Former Mavericks President Terdema Ussery, a driving force in the team's front office for almost two decades, repeatedly harassed, demeaned and made unwanted advances toward multiple team employees before his departure from the club in 2015, a report released by Sports Illustrated on Tuesday night claims.
Another team employee, Mavs.com beat writer Earl K. Sneed, reportedly beat two women, including a fellow Mavericks employee, without any consequences from the organization, the report says. The Mavs fired Sneed on Tuesday, according to a statement from the team.
The Sports Illustrated piece begins with a vignette from the Mavericks' 2010-11 championship season. Ussery, once viewed as one of the league's bright young executive stars, perhaps even a future NBA commissioner, approaches a Mavericks support staff employee eating dinner in the American Airlines Center's media dining room and tells her he knows what she's doing over the weekend.
“You’re going to get gang-banged,” he told the woman, according to Sports Illustrated. “Aren’t you?”
“No,” the woman responded. “Actually, I’m going to the movies with friends.”
“No,” Ussery insisted. “You’re definitely getting gang-banged.”
The behavior was nothing new for Ussery, according to women with the Mavericks organization who told the magazine about numerous instances of being propositioned for sex and inappropriately touched by Ussery.
Shortly before Sports Illustrated dropped its article, the Mavericks released a pre-emptive statement, announcing an investigation into the team's front-office culture and treatment of women. Until the investigation is complete, the team says, it will not make any additional comments.
"The Mavericks organization takes these allegations extremely seriously," the statement says, in part. "Yesterday we notified the league office and immediately hired outside counsel to conduct a thorough and independent investigation. The investigation will focus on the specific allegations related to this former employee, and will look more broadly at our company's workplace practices and policies."
In a statement to the magazine, Ussery accused the women making the accusations against him of lying.
“I am deeply disappointed that anonymous sources have made such outright false and inflammatory accusations against me,” Ussery said Tuesday. “During my career with the Mavericks, I have strived to conduct myself with character, integrity and empathy for others."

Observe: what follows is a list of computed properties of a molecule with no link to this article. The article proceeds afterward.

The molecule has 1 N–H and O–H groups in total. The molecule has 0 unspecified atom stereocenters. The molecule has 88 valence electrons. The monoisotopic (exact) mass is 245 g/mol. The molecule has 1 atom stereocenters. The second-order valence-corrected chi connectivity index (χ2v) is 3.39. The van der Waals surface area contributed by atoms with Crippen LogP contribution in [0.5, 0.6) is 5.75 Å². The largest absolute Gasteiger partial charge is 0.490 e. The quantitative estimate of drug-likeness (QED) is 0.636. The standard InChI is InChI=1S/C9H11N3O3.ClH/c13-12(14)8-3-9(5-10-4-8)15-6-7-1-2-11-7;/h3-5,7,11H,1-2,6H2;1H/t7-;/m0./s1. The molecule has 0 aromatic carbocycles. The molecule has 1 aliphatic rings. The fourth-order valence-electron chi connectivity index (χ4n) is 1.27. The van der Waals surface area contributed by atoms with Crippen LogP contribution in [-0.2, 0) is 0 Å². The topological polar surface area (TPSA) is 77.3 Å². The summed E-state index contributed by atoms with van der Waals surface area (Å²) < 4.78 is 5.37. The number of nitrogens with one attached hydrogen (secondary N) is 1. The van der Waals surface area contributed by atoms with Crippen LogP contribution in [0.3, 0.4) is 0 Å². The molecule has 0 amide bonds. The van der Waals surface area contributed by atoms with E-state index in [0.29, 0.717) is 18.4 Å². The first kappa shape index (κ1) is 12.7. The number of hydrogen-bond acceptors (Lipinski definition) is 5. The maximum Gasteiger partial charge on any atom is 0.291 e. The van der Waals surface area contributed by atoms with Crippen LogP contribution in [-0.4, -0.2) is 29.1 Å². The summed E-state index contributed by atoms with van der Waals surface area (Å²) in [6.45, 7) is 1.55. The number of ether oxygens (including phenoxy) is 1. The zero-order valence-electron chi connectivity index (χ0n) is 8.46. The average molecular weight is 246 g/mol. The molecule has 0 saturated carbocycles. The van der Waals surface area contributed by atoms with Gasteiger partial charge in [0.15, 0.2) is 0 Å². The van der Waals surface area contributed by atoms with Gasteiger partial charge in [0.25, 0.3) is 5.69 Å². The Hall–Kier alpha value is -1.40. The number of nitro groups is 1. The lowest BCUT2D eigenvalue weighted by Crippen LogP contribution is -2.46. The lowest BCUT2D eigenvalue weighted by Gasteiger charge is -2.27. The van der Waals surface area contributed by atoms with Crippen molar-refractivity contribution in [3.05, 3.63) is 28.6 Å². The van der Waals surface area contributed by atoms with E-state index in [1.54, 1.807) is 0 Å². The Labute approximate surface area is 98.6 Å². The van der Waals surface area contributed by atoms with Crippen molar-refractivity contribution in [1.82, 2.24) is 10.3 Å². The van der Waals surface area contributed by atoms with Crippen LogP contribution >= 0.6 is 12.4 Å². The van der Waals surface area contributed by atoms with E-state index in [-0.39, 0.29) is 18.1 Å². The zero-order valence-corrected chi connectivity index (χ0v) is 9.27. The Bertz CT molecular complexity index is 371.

Before clamming up Tuesday, Mavericks owner Mark Cuban told Sports Illustrated that he was embarrassed of the allegations made against Ussery and Sneed but had no prior knowledge of their behavior or, in Sneed's case, criminal record. Sneed pleaded guilty to a misdemeanor family violence charge stemming from an incident during which he "sat on top of [an ex-girlfriend] and slapped her on the face and chest.” Later, he assaulted a fellow Mavericks employee with whom he was engaged in a romantic relationship, according to Sports Illustrated.
Sneed also issued a statement Tuesday. In it, he says that the Mavericks were aware of his history and made him sign a contract agreeing to avoid one-on-one interaction with female co-workers.
"While both instances described in the report are damning and language used is not accurate, the two relationships described in the report are not something I am proud to have been a part of. I underwent much counseling after both situations, under the direction of [Mavs vice president of human resources] Buddy Pittman, and I feel like I grew from that counseling," Sneed said. "I also signed a contract stating that I would not have one-on-one contact or fraternize with female employees after the inaccurately described incident with my female co-worker, who was a live-in girlfriend. I abided by the details of that contract for four years, and received counseling during that period to avoid future instances."
In addition to firing Sneed, the Mavericks have suspended Pittman, who's singled out in Tuesday's report for turning a blind eye to complaints made by female Mavs staffers.
"An employee [Pittman] whose job was to receive and investigate such complaints and report them accurately and fully, has been suspended pending the conclusion of our investigation," the team said.
No Mavericks players or coaches are implicated in the story. In fact, female employees identified the team's locker room as a safe haven from the misogyny in the front office.
“I dealt with players all the time. I had hundreds of interactions with players and never once had an issue … they always knew how to treat people," one woman told Sports Illustrated. "Then I'd go to the office and it was this zoo, this complete shitshow. My anxiety would go down dealing with players; it would go up when I got to my desk.”